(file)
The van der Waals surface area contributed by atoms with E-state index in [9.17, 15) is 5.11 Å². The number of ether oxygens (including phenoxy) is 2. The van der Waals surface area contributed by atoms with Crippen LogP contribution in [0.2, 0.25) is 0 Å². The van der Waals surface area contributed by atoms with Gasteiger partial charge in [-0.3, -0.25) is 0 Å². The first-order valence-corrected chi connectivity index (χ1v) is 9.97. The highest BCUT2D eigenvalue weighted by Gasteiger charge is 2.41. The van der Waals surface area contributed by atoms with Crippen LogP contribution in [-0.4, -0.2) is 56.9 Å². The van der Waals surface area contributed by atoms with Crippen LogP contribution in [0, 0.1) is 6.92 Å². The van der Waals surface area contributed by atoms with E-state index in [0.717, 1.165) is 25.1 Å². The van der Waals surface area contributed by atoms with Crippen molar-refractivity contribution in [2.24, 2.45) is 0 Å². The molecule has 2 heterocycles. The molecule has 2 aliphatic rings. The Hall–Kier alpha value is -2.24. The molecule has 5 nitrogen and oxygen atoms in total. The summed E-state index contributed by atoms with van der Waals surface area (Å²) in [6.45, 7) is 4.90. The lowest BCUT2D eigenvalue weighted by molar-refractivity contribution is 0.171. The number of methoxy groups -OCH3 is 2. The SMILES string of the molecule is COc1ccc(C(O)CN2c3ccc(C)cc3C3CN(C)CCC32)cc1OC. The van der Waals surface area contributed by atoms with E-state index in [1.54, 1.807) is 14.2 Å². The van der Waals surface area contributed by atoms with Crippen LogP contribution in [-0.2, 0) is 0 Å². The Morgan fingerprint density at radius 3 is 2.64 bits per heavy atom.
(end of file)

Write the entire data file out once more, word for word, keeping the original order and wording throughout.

The van der Waals surface area contributed by atoms with E-state index in [9.17, 15) is 5.11 Å². The number of ether oxygens (including phenoxy) is 2. The van der Waals surface area contributed by atoms with Crippen LogP contribution in [0.2, 0.25) is 0 Å². The van der Waals surface area contributed by atoms with Gasteiger partial charge in [-0.3, -0.25) is 0 Å². The first-order valence-corrected chi connectivity index (χ1v) is 9.97. The highest BCUT2D eigenvalue weighted by Gasteiger charge is 2.41. The van der Waals surface area contributed by atoms with Crippen LogP contribution in [-0.4, -0.2) is 56.9 Å². The van der Waals surface area contributed by atoms with Crippen LogP contribution in [0, 0.1) is 6.92 Å². The van der Waals surface area contributed by atoms with E-state index in [0.717, 1.165) is 25.1 Å². The van der Waals surface area contributed by atoms with Crippen molar-refractivity contribution in [2.24, 2.45) is 0 Å². The molecule has 2 heterocycles. The molecule has 2 aliphatic rings. The Hall–Kier alpha value is -2.24. The molecule has 5 nitrogen and oxygen atoms in total. The summed E-state index contributed by atoms with van der Waals surface area (Å²) in [6.45, 7) is 4.90. The lowest BCUT2D eigenvalue weighted by molar-refractivity contribution is 0.171. The number of methoxy groups -OCH3 is 2. The SMILES string of the molecule is COc1ccc(C(O)CN2c3ccc(C)cc3C3CN(C)CCC32)cc1OC. The van der Waals surface area contributed by atoms with E-state index in [1.54, 1.807) is 14.2 Å². The van der Waals surface area contributed by atoms with Crippen LogP contribution in [-0.2, 0) is 0 Å². The Morgan fingerprint density at radius 3 is 2.64 bits per heavy atom.